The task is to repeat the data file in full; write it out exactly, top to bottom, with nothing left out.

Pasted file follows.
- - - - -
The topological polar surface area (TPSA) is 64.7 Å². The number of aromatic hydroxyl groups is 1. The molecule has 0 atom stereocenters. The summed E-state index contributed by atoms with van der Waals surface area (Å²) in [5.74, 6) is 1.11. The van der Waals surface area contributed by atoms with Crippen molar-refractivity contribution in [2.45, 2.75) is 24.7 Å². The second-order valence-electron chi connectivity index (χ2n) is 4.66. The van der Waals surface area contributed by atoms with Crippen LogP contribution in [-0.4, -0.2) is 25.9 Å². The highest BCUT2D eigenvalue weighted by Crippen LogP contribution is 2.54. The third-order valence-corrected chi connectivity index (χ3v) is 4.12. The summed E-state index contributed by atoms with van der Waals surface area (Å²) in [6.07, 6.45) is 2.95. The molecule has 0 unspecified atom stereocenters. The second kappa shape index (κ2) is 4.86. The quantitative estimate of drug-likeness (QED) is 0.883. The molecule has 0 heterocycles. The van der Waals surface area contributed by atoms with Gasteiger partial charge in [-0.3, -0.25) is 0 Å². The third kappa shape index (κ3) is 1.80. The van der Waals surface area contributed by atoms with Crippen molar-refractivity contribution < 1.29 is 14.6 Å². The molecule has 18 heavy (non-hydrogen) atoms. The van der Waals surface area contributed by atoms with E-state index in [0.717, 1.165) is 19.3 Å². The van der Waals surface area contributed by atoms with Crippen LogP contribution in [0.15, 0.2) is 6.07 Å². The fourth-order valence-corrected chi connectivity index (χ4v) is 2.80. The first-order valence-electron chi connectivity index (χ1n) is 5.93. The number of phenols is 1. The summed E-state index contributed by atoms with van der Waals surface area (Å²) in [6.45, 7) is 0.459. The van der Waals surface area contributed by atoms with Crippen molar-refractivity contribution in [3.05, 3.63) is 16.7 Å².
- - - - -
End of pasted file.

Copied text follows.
The topological polar surface area (TPSA) is 64.7 Å². The number of aromatic hydroxyl groups is 1. The molecule has 0 atom stereocenters. The summed E-state index contributed by atoms with van der Waals surface area (Å²) in [5.74, 6) is 1.11. The van der Waals surface area contributed by atoms with Crippen molar-refractivity contribution in [2.45, 2.75) is 24.7 Å². The second-order valence-electron chi connectivity index (χ2n) is 4.66. The van der Waals surface area contributed by atoms with Crippen LogP contribution in [-0.4, -0.2) is 25.9 Å². The highest BCUT2D eigenvalue weighted by Crippen LogP contribution is 2.54. The third-order valence-corrected chi connectivity index (χ3v) is 4.12. The summed E-state index contributed by atoms with van der Waals surface area (Å²) in [6.07, 6.45) is 2.95. The molecule has 0 unspecified atom stereocenters. The second kappa shape index (κ2) is 4.86. The quantitative estimate of drug-likeness (QED) is 0.883. The molecule has 0 heterocycles. The van der Waals surface area contributed by atoms with Gasteiger partial charge in [-0.3, -0.25) is 0 Å². The third kappa shape index (κ3) is 1.80. The van der Waals surface area contributed by atoms with Crippen molar-refractivity contribution < 1.29 is 14.6 Å². The molecule has 18 heavy (non-hydrogen) atoms. The van der Waals surface area contributed by atoms with E-state index in [0.717, 1.165) is 19.3 Å². The van der Waals surface area contributed by atoms with Crippen LogP contribution in [0.15, 0.2) is 6.07 Å². The fourth-order valence-corrected chi connectivity index (χ4v) is 2.80. The first-order valence-electron chi connectivity index (χ1n) is 5.93. The number of phenols is 1. The summed E-state index contributed by atoms with van der Waals surface area (Å²) in [6.45, 7) is 0.459. The van der Waals surface area contributed by atoms with Crippen molar-refractivity contribution in [3.05, 3.63) is 16.7 Å².